As a researcher, Kuurne does not plan very far ahead. For them, research is about being aware of the silent signs that indicate issues emerging in society right now.

Kuurne describes this approach to research as radical trust and, at the same time, as a dangerous life for an academic, because rapid publication and securing career transitions are not always compatible with it. That is why there is also freedom in the fact that the funder does not require the researchers to stick to the plan on the basis of which they applied for funding. 

Freedom is also the opportunity to create your own community.

“None of us in this project believe in an agenda-driven, status-oriented way of doing research anymore. Whenever humans are involved, there will be emotions, human life, connections and values,” Kuurne says.

As the project leader, equally important as the research output to them is the fact that the people involved in the project can research the things that call to them. This ensures a good performance and gives researchers an internal sense of doing relevant work. 

A way of doing things that recognizes people as multidimensional beings has been crucial not only for working with different stakeholders, but also for the formation of the project team.

Anna Leppo, who started working in the field of non-profit organisations after completing her doctoral thesis, says that returning to academic research was not a foregone conclusion.

They was attracted to the project by the practices employed that challenge the academic performance-oriented culture.

“For us, things like rest, relaxation and physicality in general are important,” Kuurne says. Work in the project is organised in cycles: at times the researchers work very intensely and at other times they slow down and let their mind and body recover.

“And that’s why we felt it was a good idea to return to the university,” Vihreäsalo laughs.

“Freedom is creating a pocket where there is room to explore socially important issues and make the world a better place without having to constantly think about your academic performance,” Kuurne says.


Project leader Kaisa Kuurne

Through other’s eyes: Mervi Väisänen-Tommiska, Head Physician at Women’s Hospital, Helsinki

“Cooperation with the research project has brought us at the Women’s Hospital a social perspective on birth care and the debate about it.

It has been important for us to listen to the experiences of both professionals and birth givers birth. It has been disconcerting to find that, in some cases, different people’s views and experience of the same birth can be diametrically opposed: for example, from the birth-giver’s point of view, the labour may have gone extremely well, but not from the professional’s view – or vice versa. Working with the researchers has made us realise how often people’s experiences differ.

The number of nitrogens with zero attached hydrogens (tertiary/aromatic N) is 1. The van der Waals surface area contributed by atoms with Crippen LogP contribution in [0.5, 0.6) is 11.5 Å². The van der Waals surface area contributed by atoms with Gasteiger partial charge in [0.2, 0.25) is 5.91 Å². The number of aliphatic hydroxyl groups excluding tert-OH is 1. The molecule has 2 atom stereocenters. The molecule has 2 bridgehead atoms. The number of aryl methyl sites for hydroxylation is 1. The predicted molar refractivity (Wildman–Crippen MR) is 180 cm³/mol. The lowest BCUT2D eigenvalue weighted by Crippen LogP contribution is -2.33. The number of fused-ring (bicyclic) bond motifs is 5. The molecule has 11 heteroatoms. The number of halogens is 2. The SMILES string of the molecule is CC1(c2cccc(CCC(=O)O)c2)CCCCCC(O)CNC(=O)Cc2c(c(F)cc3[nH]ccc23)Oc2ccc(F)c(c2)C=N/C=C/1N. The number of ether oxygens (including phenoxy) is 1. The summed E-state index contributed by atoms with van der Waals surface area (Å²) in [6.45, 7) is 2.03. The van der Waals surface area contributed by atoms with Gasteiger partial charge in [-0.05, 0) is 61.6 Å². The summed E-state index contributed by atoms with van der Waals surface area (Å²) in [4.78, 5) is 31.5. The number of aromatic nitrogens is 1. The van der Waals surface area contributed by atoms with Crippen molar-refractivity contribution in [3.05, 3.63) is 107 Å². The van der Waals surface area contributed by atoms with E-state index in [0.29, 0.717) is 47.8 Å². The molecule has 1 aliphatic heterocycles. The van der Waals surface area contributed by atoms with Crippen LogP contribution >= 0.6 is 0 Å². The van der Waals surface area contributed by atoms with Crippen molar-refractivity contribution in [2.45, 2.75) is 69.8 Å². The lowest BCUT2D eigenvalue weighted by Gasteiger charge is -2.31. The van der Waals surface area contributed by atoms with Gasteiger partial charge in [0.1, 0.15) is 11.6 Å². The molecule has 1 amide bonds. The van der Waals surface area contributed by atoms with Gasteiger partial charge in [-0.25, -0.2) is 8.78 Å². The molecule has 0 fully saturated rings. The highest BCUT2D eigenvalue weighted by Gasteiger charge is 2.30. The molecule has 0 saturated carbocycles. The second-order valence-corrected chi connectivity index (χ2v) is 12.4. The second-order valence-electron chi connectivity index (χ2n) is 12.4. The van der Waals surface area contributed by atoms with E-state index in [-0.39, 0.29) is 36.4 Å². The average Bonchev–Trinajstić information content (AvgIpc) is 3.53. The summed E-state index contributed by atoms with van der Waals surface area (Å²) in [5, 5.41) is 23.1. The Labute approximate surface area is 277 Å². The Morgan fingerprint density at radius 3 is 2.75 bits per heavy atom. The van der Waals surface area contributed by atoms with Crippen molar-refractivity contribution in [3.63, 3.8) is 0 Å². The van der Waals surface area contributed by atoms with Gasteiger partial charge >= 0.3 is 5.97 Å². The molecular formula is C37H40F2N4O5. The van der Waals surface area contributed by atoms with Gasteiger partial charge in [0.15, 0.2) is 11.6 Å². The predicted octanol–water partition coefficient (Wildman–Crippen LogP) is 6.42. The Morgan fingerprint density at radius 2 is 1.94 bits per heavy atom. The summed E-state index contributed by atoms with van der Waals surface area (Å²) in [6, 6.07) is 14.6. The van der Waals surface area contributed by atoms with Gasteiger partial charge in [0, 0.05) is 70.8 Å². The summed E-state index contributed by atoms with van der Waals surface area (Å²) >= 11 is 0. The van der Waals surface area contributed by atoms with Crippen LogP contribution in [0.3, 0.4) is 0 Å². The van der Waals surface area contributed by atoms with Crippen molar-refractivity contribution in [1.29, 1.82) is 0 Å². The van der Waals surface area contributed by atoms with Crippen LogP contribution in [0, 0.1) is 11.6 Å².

That’s why we want to pay more attention to the fact that the person giving birth is not there only in body, but also in mind. We now pay more attention to verbalising examinations and other measures to be taken. We also always ask for permission to perform them. At the same time, there must be an opportunity to discuss, even afterwards, what happened during childbirth. It is important that there are several opportunities for discussion and that it only takes place when the moment is right for the birth-giver and the family.

In our society, I believe it is essential that the role of women is also studied and strengthened in the context of childbirth. For this purpose, we have a team at the Women’s Hospital, which focuses on the birth-giver’s right to self-determination. Our job is to make sure that the person giving birth never becomes just a passive object of medical procedures, and the research cooperation has reinforced the importance of this approach.

The person giving birth is definitely the main character in their own labour, and the rest of us are there to help them.”

Mervi Väisänen-Tommiska, MD, Adjunct Professor, is Head of Division for pregnancy monitoring and postpartum care and Administrative Chief Physician at the Women’s Hospital in Helsinki.

The researchers stand in a row back to back, leaning on one another.
Photo: Nora Sayyad

Key figures


birth stories collected


interviews with professionals


members in the Facebook group Finnish birth culture in transition (Suomalaisen synnytyskulttuurin murros)


members in the BIRRES research network